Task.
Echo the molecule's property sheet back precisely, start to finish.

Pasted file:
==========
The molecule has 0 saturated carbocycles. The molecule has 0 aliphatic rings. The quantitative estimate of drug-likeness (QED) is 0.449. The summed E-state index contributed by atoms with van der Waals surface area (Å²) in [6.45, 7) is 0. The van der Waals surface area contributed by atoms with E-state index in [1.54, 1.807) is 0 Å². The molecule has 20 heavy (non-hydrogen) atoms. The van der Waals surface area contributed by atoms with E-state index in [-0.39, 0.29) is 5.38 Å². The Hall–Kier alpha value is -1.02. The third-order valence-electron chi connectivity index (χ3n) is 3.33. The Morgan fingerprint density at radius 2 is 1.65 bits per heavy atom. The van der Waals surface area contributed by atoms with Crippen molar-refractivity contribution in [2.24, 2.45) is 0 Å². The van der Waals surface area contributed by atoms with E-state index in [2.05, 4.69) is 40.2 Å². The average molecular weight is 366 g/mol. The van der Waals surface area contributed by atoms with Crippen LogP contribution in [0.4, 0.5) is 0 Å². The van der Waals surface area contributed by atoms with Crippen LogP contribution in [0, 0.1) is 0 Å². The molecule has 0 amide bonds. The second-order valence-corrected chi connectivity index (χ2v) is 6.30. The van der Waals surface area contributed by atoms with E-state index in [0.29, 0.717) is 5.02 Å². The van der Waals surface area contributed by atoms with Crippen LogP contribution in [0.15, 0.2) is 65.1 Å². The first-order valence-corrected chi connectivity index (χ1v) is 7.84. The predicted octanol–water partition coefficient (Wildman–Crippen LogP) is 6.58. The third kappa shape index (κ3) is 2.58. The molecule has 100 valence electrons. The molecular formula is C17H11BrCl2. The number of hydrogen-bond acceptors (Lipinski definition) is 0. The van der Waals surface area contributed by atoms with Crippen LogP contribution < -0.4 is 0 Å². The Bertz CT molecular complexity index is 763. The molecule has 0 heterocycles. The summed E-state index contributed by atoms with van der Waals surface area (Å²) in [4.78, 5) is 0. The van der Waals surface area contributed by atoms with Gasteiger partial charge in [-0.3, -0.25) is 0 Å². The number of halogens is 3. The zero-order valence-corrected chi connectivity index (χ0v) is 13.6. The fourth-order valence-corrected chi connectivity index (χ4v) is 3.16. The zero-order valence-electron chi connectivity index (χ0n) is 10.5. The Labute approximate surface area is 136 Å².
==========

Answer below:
The molecule has 0 saturated carbocycles. The molecule has 0 aliphatic rings. The quantitative estimate of drug-likeness (QED) is 0.449. The summed E-state index contributed by atoms with van der Waals surface area (Å²) in [6.45, 7) is 0. The van der Waals surface area contributed by atoms with E-state index in [1.54, 1.807) is 0 Å². The molecule has 20 heavy (non-hydrogen) atoms. The van der Waals surface area contributed by atoms with E-state index in [-0.39, 0.29) is 5.38 Å². The Hall–Kier alpha value is -1.02. The third-order valence-electron chi connectivity index (χ3n) is 3.33. The Morgan fingerprint density at radius 2 is 1.65 bits per heavy atom. The van der Waals surface area contributed by atoms with Crippen molar-refractivity contribution in [2.24, 2.45) is 0 Å². The van der Waals surface area contributed by atoms with E-state index in [2.05, 4.69) is 40.2 Å². The average molecular weight is 366 g/mol. The van der Waals surface area contributed by atoms with Crippen LogP contribution in [0.4, 0.5) is 0 Å². The van der Waals surface area contributed by atoms with Crippen LogP contribution in [0, 0.1) is 0 Å². The molecule has 0 amide bonds. The second-order valence-corrected chi connectivity index (χ2v) is 6.30. The van der Waals surface area contributed by atoms with E-state index in [0.29, 0.717) is 5.02 Å². The van der Waals surface area contributed by atoms with Crippen LogP contribution in [0.15, 0.2) is 65.1 Å². The first-order valence-corrected chi connectivity index (χ1v) is 7.84. The predicted octanol–water partition coefficient (Wildman–Crippen LogP) is 6.58. The third kappa shape index (κ3) is 2.58. The molecule has 100 valence electrons. The molecular formula is C17H11BrCl2. The number of hydrogen-bond acceptors (Lipinski definition) is 0. The van der Waals surface area contributed by atoms with Crippen LogP contribution < -0.4 is 0 Å². The Bertz CT molecular complexity index is 763. The molecule has 0 heterocycles. The summed E-state index contributed by atoms with van der Waals surface area (Å²) in [4.78, 5) is 0. The van der Waals surface area contributed by atoms with Gasteiger partial charge in [-0.3, -0.25) is 0 Å². The number of halogens is 3. The zero-order valence-corrected chi connectivity index (χ0v) is 13.6. The fourth-order valence-corrected chi connectivity index (χ4v) is 3.16. The zero-order valence-electron chi connectivity index (χ0n) is 10.5. The Labute approximate surface area is 136 Å².